Nonwhite Cultures Are Infallible

Social scientists wishing to learn about people of different cultures or racial groups should be exposed to negative as well as to positive aspects of the culture of focus (Eisenman, 1998). In all probability, all cultures have imperfections, and social scientists should feel free to discuss the shortcomings of any culture in a dispassionate way. Yet, ethnic and racial groups are often characterized in multicultural textbooks in almost exclusively positive terms even when explaining characteristics that probably have fallible causes. A case in point is Christensen's (1989) discussion of illegitimate Puerto Rican children being reared by their father's lawful wife (instead of by their mother who was their father's mistress). Christensen attributed this to Puerto Ricans' "love for children" and indifference to illegitimacy. This explanation ignores the more likely reason, which is to minimize the negative social consequences of the illegitimate birth to both the child and the mistress due to the general lack of acceptance of Latin American women having sexual relations outside of marriage (Falicov, 1982; Stevens, 1973).

Another example is Nwadiora's (1996) portrayal of Nigerian families living in the United States. Regarding Nigerians' respect and appreciation for children, Nwadiora reported that Nigerian families are quite democratic when solving family problems and "sometimes invite younger family members to express their views" (p. 129). Later, Nwadiora writes that "children are extremely important, because they ensure the longevity and continuity of several generations," (p. 136). Yet, in the same passage, Nwadiora states, "Girls are perceived as sources of potential wealth to families because of the anticipated dowry the bridesgroom will pay." In other words, children—particularly girls—are commodities to be traded as wives in exchange for money. Nwadiora also denies the extent to which female circumcision is a problem among Nigerian girls by claiming that the practice is "extremely rare" in Nigerian society and that the "much ado in the media about clitorectomy" is the result of institutional racism on the part of United States media.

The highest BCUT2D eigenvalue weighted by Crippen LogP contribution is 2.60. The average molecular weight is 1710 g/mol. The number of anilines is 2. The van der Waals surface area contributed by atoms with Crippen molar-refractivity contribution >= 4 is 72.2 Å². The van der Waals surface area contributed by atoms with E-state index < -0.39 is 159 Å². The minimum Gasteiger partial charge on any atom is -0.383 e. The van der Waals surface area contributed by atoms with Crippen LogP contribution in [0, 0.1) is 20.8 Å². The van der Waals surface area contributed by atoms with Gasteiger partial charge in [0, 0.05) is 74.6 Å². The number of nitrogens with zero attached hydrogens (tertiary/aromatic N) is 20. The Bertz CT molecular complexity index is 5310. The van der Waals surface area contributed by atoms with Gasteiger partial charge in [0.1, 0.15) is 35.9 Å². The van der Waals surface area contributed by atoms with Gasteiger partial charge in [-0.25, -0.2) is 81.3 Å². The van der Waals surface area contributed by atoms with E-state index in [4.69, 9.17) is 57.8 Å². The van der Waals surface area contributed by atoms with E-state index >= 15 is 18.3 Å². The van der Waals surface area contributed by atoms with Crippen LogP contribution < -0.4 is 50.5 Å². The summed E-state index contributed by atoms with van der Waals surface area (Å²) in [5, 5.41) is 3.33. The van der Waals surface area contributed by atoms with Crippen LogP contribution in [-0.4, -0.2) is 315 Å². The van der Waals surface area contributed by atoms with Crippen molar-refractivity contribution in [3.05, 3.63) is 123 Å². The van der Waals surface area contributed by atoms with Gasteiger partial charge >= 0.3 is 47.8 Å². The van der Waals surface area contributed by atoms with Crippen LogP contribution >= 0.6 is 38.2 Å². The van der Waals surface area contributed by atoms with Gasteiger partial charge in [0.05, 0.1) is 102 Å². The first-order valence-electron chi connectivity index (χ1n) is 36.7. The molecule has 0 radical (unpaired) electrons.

How are therapists supposed to fully understand diverse clients' problems within a cultural context if the social science literature that provides them with information on other cultures is replete with defensive and romanticized cultural characterizations? It seems that one of the greatest challenges multicultural psychology poses to contemporary United States psychotherapists is for therapists to respect and appreciate diverse cultures while simultaneously having to acknowledge (and occasionally deal with in therapy) the fact that many specific practices in various cultures clearly violate fundamental human ethics and sometimes United States law (cf. Fowers & Richardson, 1996).

In my practice with low-income Mexican Americans in the southern portion of Texas, I commonly encountered parents reporting that as a form of punishment, they required their children to kneel down, often on bottle-caps (fichas) turned upside down, for a specified period of time. Not every low-income Mexican American parent utilized this form of punishment, but this version of "time-out" used by many residents in that region of Texas was common enough that virtually all practitioners who resided in that area were aware of this form of punishment. Because that practice was unique to this subgroup of minorities in the United States, should I have adopted, as a therapist, a relativistic stance and condoned it? In order to sensitize both the parents who engaged in that practice and the Mexican American graduate students I trained as therapists to the unacceptability of that behavior, I would invite them to imagine the supervisor at their place of employment mandating them to roll up their pants and to kneel on bottle-caps whenever the supervisor became angry at them. In this example, my commitment to treating children humanely took precedence over respecting a specific behavior commonly practiced by members of a diverse culture.

As Sue and Sue (1990) have indicated, researchers should not be tempted to "selectively publish findings that perpetuate 'good' characteristics of minority groups and that censure 'bad' ones" (p. 26). Not all cultural practices are ethical (McGoldrick & Giordano, 1996), and therapists will need to balance their commitment toward not imposing their cultural values onto clients with not ignoring specific cultural practices that most thoughtful individuals would find unacceptable.

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